I still struggle to get my head around the concept of ‘the internet’. An endless amount of space, that doesn’t occupy space, but actually does, and one can upload things and download things and stream things and and and…this bundle of messy and confusing words is what my understanding of the internet looks like in my head. Ok, I’m not completely internet illiterate as you are most probably thinking I am, but the possibilities of the internet still baffle me.
Unlike the up and coming generation who are still in school and are brought up knowing the internet backwards, in and out, and every other direction that you can think of, us older kids needed a bit of practice first before it started to become second nature to turn to the internet for answers. If we were lost, we looked at the map. If we needed a tutorial on fixing a car or operating a gadget, we read the manual. If we were bored, we went outside and drowned our barbie’s in the pool or reinacted scenes from the Titanic whilst floating on a pool noodle, you know that bit when Jack sinks to the bottom of the icy ocean in hand cuffs and Rose says, ‘I’ll never let go Jack’. No? Just me then. My point is that quite rapidly, life has changed and the need to adapt to a faster-paced life and keep up with new technology is crucial to fit in with the rat race.
More than ever we, myself most definitely included, turn immediately to our smart phones which are constantly fixed in our hands or back pockets, for almost every answer that we require. With one swipe of a finger, we can access Google Maps for directions, we can YouTube tutorials on aspects that we are unsure of and why the hell not? That’s what they are they for after all. As long as a balance is found between acquiring square eyes and connecting with nature and the outdoors, then go wild!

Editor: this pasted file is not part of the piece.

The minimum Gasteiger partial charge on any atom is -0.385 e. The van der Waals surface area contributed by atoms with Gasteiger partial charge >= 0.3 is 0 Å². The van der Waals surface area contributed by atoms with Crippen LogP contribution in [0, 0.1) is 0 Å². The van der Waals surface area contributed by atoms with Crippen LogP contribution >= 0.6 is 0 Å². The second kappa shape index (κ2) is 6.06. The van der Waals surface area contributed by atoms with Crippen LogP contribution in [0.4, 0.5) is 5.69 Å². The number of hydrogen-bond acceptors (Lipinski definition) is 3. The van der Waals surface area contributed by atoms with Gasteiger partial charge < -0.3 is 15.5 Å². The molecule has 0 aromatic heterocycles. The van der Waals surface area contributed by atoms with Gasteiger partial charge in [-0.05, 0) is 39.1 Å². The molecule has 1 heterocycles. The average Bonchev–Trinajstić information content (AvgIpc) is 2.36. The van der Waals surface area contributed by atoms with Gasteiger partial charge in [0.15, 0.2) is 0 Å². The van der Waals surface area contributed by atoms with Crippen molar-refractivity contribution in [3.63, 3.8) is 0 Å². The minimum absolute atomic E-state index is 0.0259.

My problem is this. The anonymity that the internet provides. It hides us, shelters us, protects us from dealing with problems in the flesh, creates false identities, misconceptions of who others are and misconceptions of who we are until we start to mould our identity according to what is socially acceptable. The bottom line is that it can severely warp our sense of reality, especially in teenagers who are still largely ignorant, as everyone once was, to the world. In the same breath I have witnessed first-hand the good that the internet creates through the publicising worthy projects and causes, such as issues rather close to home including rhino poaching, rape, violence, and poverty. It provides individuals with a platform to express their concerns, personal views, problems and of course to share positivity. It opens our eyes to the world, stirs our creative juices and provides us with ammunition to aim higher and dream bigger.
I need you to know that I recognise this good, this positivity and generosity and I am aware that the majority of internet users are not there to create trouble or unhappiness. The option however of being able to remain completely anonymous and having free reign to negatively comment without any repercussions or moral consequence has created a robot generation. Anonymity strips us of our moral responsibility to fellow human beings, it desensitises us to issues, comments and images that quite frankly, should stir up pretty emotional responses.